Friday, December 30, 2016

Dinner at the Canal

Okay. One of the best kept secrets I know is the Visitors Center at the Miraflores Locks on the Panama Canal. It is four stories with observation platforms on the second and fourth floors, a fantastic interactive museum and a lovely restaurant on the second floor with dining on the observation deck. I'm just going to post up the photos and narrate as we go.

This is Robinson. He was our waiter last year and it was s delightful surprise to see him again. There is really something nice about re-encountering someone you met far away and never expect to see again and remembering each other (poor sentence structure, yeah, I know).

The sheer size of the canal and the ships that pass through it is difficult to comprehend. Photos do not do it justice. The operation for locking a ship through is unbelievably complicated and yet proceeds ever so smoothly.

This is a photo of the escape vehicle (think "lifeboat") for the crew in the event of catastrophic ship failure. Again, think of the scale here.

The restaurant is really lovely and is a surreal juxtaposition of an upscale eatery with an engineering marvel.

Yeah. That IS a ship in the Panama Canal outside the restaurant window.

And the food is actually very good. Tonight was a buffet which included Sancocho, the traditional Panamanian soup, various salads, numerous entrees (I had the tamal de oalla, a chicken tamale served en casserole) and, yes, plantains!

They have added new exhibits to the museum detailing the third channel and locks. We didn't have time to see it all but here are a few highlights.

The new channel currently transits about 6 ships per day and unfortunately cannot be easily sen from the visitors center. However, you can see a ship in the lock in a long-distance shot I took.

Oh. And here's a flower for color.


Panama - It's Like Coming Home.

We left yesterday at 10:30 am from a lovely snowstorm which had pretty much turned to rain by the time we hit the Thruway. No problem boarding or at the gate but the flight down itself left quite a bit to be desired. Across the aisle from me, not one but two guys with some of the worst sleep apnea I have ever had the privilege to be party to. It was like they were playing "snore volleyball"; one guy would go at it for a couple of honks before going somnolent then the other would start up from his side of the court. Adding to the merriment was a little old demented lady, traveling by herself, who would get up every 15 or 20 minutes to inform the flight attendant that she wanted to get off the plane. (They were really lovely in gently re-directing her back to her seat and comforting her). And just for good measure there was an infant or two somewhere toward the back adding to the din. Now, I could have managed this better by pulling my Bose QC noise cancelling headphones on, but I was just too lazy and kept hoping it would eventually quiet down. Thus, the price of inaction.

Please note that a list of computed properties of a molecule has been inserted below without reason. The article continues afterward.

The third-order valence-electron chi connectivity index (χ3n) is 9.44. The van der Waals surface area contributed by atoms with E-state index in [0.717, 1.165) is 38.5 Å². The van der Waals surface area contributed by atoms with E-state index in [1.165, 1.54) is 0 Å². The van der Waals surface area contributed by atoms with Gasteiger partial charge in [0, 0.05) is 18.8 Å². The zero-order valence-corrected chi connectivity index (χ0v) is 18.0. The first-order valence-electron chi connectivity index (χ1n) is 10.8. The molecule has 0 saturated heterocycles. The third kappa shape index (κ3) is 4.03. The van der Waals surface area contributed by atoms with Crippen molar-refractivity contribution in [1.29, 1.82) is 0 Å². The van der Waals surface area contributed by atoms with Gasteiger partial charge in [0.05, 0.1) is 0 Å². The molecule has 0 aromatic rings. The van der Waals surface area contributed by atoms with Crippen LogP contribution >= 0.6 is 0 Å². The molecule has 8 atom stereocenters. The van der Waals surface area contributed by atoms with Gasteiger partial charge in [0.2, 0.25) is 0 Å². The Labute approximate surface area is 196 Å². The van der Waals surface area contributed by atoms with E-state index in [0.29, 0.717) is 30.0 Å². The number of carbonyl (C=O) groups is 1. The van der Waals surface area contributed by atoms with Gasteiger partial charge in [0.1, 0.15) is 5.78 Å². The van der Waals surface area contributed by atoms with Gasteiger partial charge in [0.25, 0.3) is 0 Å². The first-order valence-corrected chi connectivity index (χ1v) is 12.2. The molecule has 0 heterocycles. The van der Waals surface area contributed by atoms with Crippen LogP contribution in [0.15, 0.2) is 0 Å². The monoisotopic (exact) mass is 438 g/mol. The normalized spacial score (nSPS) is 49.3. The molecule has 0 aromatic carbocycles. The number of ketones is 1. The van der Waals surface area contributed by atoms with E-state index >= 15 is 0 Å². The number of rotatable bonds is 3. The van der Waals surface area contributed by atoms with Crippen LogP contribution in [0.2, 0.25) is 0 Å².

Aside from that it really was unremarkable. We arrived in Panama City a bit late (8:30 pm), got a cab out to Gamboa and made it to the Hotel in time to check on and catch the last 15 minutes of their dinner buffet. This really was nice as we were tired and hungry. Went straight to bed and slept like the dead. And here is my morning view - early morning view of the Chagres River Valley,the grounds of The Gamboa Rainforest Resort and our room. Not sure what the agenda is bu I would love to go down to the visitors center at Mirflores this afternoon, watch the ships transit, shop in the gift shop (pick up my annual Panama Canal calendar) and have dinner at their restaurant, "The Atlantic and Pacific". We shall see. I'll keep you posted.